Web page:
Using st.empty()

Hi, I’m unable to understand the behaviour of st.empty(). In the code below I have used the function to have 3 different page kinds of behaviour, but on the last page, the content of page 2 is getting added. I have tried adding ph.empty() (This caused an error) and ph = st.empty() but still the output is the same. The Code:

def c():
    st.session_state.b1 = True
def d():
    st.session_state.b2 = True
b1 = False
b2 = False
ph = st.empty()
if 'b1' not in st.session_state:
    st.session_state.b1 = False
if 'b2' not in st.session_state:
    st.session_state.b2 = False

with ph.container():
    st.write("Page 1")
    b1 = st.button("Page 2",on_click=c)

if (st.session_state.b1 or b1):
    with ph.container():
        st.write("Page 2")
        st.write("Page 2 contents")
        b2 = st.button("Page 3",on_click=d)

if (st.session_state.b2 or b2) is True:
    with ph.container():
        st.write("Page 3")

Screenshot 2022-08-19 163925
I have found a workaround (i.e add st.write("") at page 3 for each element that is extra). Would like to understand why this happens. Thanks :v:

Hi @VishnuS-S,

The reason this is happening is that when you use with ... with an empty element, you are creating a multi-element container inside of it. And, when you use it the second time, the container isn’t emptied, but instead elements in it are replaced one at a time. You can work around this by calling ph.empty() before populating it. For some reason, you also have to add a small sleep for the empty to actually work. Here’s a slightly modified version of your script that calls an empty function before replacing the container’s contents.

from time import sleep
import streamlit as st

def empty():
    ph.empty()
    sleep(0.01)

def c():
    st.session_state.b1 = True

def d():
    st.session_state.b2 = True

b1 = False
b2 = False
ph = st.empty()
if "b1" not in st.session_state:
    st.session_state.b1 = False
if "b2" not in st.session_state:
    st.session_state.b2 = False

with ph.container():
    st.write("Page 1")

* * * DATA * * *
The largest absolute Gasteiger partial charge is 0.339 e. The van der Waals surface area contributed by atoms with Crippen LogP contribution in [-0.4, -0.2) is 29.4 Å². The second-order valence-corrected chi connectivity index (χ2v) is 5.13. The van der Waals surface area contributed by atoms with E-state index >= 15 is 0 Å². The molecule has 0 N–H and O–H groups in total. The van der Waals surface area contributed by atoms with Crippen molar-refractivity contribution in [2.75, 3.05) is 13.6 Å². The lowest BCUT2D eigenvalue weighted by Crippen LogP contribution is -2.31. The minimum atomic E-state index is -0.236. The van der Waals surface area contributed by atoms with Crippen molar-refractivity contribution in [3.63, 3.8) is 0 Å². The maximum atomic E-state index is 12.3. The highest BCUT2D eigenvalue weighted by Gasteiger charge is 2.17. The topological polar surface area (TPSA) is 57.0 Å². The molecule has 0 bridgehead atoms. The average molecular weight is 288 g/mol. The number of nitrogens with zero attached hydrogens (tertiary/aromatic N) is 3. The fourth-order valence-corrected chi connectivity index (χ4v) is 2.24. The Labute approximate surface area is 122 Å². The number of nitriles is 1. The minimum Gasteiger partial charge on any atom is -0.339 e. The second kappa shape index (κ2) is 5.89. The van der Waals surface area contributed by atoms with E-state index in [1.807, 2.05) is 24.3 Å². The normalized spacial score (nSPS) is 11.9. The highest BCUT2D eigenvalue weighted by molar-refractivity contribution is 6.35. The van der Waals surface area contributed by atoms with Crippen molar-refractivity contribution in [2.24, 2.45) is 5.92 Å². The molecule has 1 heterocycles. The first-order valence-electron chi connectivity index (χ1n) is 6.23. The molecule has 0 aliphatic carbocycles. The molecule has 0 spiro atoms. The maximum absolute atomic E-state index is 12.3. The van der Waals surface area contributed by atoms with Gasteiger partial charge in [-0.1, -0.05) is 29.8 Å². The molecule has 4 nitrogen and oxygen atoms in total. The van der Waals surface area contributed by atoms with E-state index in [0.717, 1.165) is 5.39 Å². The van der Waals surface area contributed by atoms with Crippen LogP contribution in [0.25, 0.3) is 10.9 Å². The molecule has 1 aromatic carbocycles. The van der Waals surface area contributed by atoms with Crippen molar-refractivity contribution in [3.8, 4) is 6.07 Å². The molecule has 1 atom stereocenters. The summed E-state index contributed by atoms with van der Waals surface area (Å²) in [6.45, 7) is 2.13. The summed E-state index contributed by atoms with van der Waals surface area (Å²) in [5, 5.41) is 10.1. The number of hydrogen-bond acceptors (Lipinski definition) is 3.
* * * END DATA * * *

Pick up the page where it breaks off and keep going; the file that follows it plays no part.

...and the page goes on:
b1 = st.button("Page 2", on_click=c)

if st.session_state.b1 or b1:
    empty()
    with ph.container():
        st.write("Page 2")
        st.write("Page 2 contents")
        b2 = st.button("Page 3", on_click=d)

if (st.session_state.b2 or b2) is True:
    empty()
    with ph.container():
        st.write("Page 3")
1 Like

Just to overcomplicate expand a bit on that, you could think of ph = st.empty() as initializing an empty list, and of each line within each with ph.container() block as an assignment to the i-th element of ph. Check the comments in the code below:

import streamlit as st 

##  Logic control
def c(): st.session_state.b1 = True
def d(): st.session_state.b2 = True
if 'b1' not in st.session_state: st.session_state.b1 = False
if 'b2' not in st.session_state: st.session_state.b2 = False

## Think of the placeholder here as a list initialized with no elements
ph = st.empty()

## Here you start adding elements to the placeholder 
with ph.container():
    st.write("1️⃣ First element in placeholder")                      # ph[0] = a st.write        
    st.button("1️⃣ Second element in ph (Go to page 2)",on_click=c)   # ph[1] = a st.button

if st.session_state.b1:
    with ph.container():
        st.write("2️⃣ This overwrites the first element")    # ph[0] = a new st.write
        st.write("2️⃣ This overwrites the second element")   # ph[1] = a new st.write
        st.write("2️⃣ Third element in placeholder")         # ph[2] = a st.write
        st.button("2️⃣ Fourth element in ph (Go to page 3)",on_click=d)     # ph[3] = a st.button

if st.session_state.b2:
    with ph.container():
        st.write("3️⃣ This replaces again the first element")   # ph[0] = a new st.write
        st.write("3️⃣ This replaces again the second element")  # ph[1] = a new st.write
        ## Nothing is replacing the third element              # ph[2] = a st.write
        ## Nothing is replacing the fourth element             # ph[3] = a st.button

stempty


imo, that stream of if-statements is not the most readable structure to achieve the intended pages-like behavior :melting_face:. Here’s an idea using if-elif blocks:

pagecounter

import streamlit as st
# Pages logic 
if 'page' not in st.session_state: st.session_state.page = 0
def nextPage(): st.session_state.page += 1
def firstPage(): st.session_state.page = 0

ph = st.empty()

## Page 0
if st.session_state.page == 0:
    with ph.container():
        st.header("This is page 1")
        st.button("Go to page 2",on_click=nextPage)

## Page 1
elif st.session_state.page == 1:
    with ph.container():
        st.header("This is page 2")
        st.write("Other stuff in page 2")
        st.write("More stuff in page 2")
        st.write("More more stuff in page 2")
        st.write("More more more stuff in page 2")
        st.button("Go to page 3",on_click=nextPage)

## Page 2
elif st.session_state.page == 2:
    with ph.container():
        st.header("This is page 3")
        st.image("https://placekitten.com/g/1400/600",caption=f"Meowhy")
        st.button("Go back",on_click=firstPage)
2 Likes

Thanks, @blackary and @edsaac for the details explanations and solutions. This helps a lot for my use case. Thanks again :v: